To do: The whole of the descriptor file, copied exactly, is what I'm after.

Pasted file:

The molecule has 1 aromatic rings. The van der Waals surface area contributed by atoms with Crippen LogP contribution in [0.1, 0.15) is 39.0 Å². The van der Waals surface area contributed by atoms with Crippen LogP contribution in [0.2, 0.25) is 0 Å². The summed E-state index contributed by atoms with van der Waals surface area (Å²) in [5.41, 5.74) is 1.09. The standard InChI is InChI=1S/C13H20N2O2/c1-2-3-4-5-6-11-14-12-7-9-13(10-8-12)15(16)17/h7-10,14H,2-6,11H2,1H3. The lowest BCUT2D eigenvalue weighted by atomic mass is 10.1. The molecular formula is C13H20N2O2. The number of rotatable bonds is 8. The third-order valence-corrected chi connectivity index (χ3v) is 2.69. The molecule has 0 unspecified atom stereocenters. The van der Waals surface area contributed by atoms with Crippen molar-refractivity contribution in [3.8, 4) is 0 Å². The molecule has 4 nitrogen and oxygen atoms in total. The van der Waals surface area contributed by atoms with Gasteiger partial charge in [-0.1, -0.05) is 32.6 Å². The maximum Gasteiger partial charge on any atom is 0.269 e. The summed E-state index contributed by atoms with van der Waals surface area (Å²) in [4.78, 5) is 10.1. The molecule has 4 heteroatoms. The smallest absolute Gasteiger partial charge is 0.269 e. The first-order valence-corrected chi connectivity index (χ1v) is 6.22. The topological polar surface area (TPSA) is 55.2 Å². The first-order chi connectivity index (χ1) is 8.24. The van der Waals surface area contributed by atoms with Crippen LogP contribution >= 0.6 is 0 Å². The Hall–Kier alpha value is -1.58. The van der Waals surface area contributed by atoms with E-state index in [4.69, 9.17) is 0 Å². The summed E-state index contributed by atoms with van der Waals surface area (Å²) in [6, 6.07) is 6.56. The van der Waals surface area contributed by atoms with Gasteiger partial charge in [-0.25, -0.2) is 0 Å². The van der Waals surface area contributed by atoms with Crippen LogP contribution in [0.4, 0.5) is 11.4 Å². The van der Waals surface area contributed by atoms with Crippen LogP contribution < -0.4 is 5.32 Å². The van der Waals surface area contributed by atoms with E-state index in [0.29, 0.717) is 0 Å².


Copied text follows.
The molecule has 1 aromatic rings. The van der Waals surface area contributed by atoms with Crippen LogP contribution in [0.1, 0.15) is 39.0 Å². The van der Waals surface area contributed by atoms with Crippen LogP contribution in [0.2, 0.25) is 0 Å². The summed E-state index contributed by atoms with van der Waals surface area (Å²) in [5.41, 5.74) is 1.09. The standard InChI is InChI=1S/C13H20N2O2/c1-2-3-4-5-6-11-14-12-7-9-13(10-8-12)15(16)17/h7-10,14H,2-6,11H2,1H3. The lowest BCUT2D eigenvalue weighted by atomic mass is 10.1. The molecular formula is C13H20N2O2. The number of rotatable bonds is 8. The third-order valence-corrected chi connectivity index (χ3v) is 2.69. The molecule has 0 unspecified atom stereocenters. The van der Waals surface area contributed by atoms with Crippen molar-refractivity contribution in [3.8, 4) is 0 Å². The molecule has 4 nitrogen and oxygen atoms in total. The van der Waals surface area contributed by atoms with Gasteiger partial charge in [-0.1, -0.05) is 32.6 Å². The maximum Gasteiger partial charge on any atom is 0.269 e. The summed E-state index contributed by atoms with van der Waals surface area (Å²) in [4.78, 5) is 10.1. The molecule has 4 heteroatoms. The smallest absolute Gasteiger partial charge is 0.269 e. The first-order valence-corrected chi connectivity index (χ1v) is 6.22. The topological polar surface area (TPSA) is 55.2 Å². The first-order chi connectivity index (χ1) is 8.24. The van der Waals surface area contributed by atoms with Crippen LogP contribution >= 0.6 is 0 Å². The Hall–Kier alpha value is -1.58. The van der Waals surface area contributed by atoms with E-state index in [4.69, 9.17) is 0 Å². The summed E-state index contributed by atoms with van der Waals surface area (Å²) in [6, 6.07) is 6.56. The van der Waals surface area contributed by atoms with Gasteiger partial charge in [-0.25, -0.2) is 0 Å². The van der Waals surface area contributed by atoms with Crippen LogP contribution in [0.4, 0.5) is 11.4 Å². The van der Waals surface area contributed by atoms with Crippen LogP contribution < -0.4 is 5.32 Å². The van der Waals surface area contributed by atoms with E-state index in [0.29, 0.717) is 0 Å².